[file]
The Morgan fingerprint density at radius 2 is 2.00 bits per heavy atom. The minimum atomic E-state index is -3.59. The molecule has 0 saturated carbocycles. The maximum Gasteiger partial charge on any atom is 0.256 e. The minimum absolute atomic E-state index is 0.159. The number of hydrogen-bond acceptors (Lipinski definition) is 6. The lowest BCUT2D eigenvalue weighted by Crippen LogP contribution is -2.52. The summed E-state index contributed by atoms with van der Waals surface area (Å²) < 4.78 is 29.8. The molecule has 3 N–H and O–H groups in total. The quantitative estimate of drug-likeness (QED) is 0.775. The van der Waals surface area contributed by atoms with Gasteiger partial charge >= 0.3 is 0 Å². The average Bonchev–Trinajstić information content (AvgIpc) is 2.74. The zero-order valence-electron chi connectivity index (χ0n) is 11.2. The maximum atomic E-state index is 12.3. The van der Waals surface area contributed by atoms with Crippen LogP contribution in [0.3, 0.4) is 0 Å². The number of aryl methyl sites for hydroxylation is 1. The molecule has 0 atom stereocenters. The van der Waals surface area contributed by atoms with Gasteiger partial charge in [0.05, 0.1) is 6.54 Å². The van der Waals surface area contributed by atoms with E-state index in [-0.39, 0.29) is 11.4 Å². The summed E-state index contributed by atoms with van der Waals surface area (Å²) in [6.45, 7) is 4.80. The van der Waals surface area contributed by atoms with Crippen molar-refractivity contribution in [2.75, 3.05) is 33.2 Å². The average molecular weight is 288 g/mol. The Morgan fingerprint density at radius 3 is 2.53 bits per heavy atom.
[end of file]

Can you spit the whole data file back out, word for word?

The Morgan fingerprint density at radius 2 is 2.00 bits per heavy atom. The minimum atomic E-state index is -3.59. The molecule has 0 saturated carbocycles. The maximum Gasteiger partial charge on any atom is 0.256 e. The minimum absolute atomic E-state index is 0.159. The number of hydrogen-bond acceptors (Lipinski definition) is 6. The lowest BCUT2D eigenvalue weighted by Crippen LogP contribution is -2.52. The summed E-state index contributed by atoms with van der Waals surface area (Å²) < 4.78 is 29.8. The molecule has 3 N–H and O–H groups in total. The quantitative estimate of drug-likeness (QED) is 0.775. The van der Waals surface area contributed by atoms with Gasteiger partial charge >= 0.3 is 0 Å². The average Bonchev–Trinajstić information content (AvgIpc) is 2.74. The zero-order valence-electron chi connectivity index (χ0n) is 11.2. The maximum atomic E-state index is 12.3. The van der Waals surface area contributed by atoms with Crippen LogP contribution in [0.3, 0.4) is 0 Å². The number of aryl methyl sites for hydroxylation is 1. The molecule has 0 atom stereocenters. The van der Waals surface area contributed by atoms with Gasteiger partial charge in [0.05, 0.1) is 6.54 Å². The van der Waals surface area contributed by atoms with E-state index in [-0.39, 0.29) is 11.4 Å². The summed E-state index contributed by atoms with van der Waals surface area (Å²) in [6.45, 7) is 4.80. The van der Waals surface area contributed by atoms with Crippen molar-refractivity contribution in [2.75, 3.05) is 33.2 Å². The average molecular weight is 288 g/mol. The Morgan fingerprint density at radius 3 is 2.53 bits per heavy atom.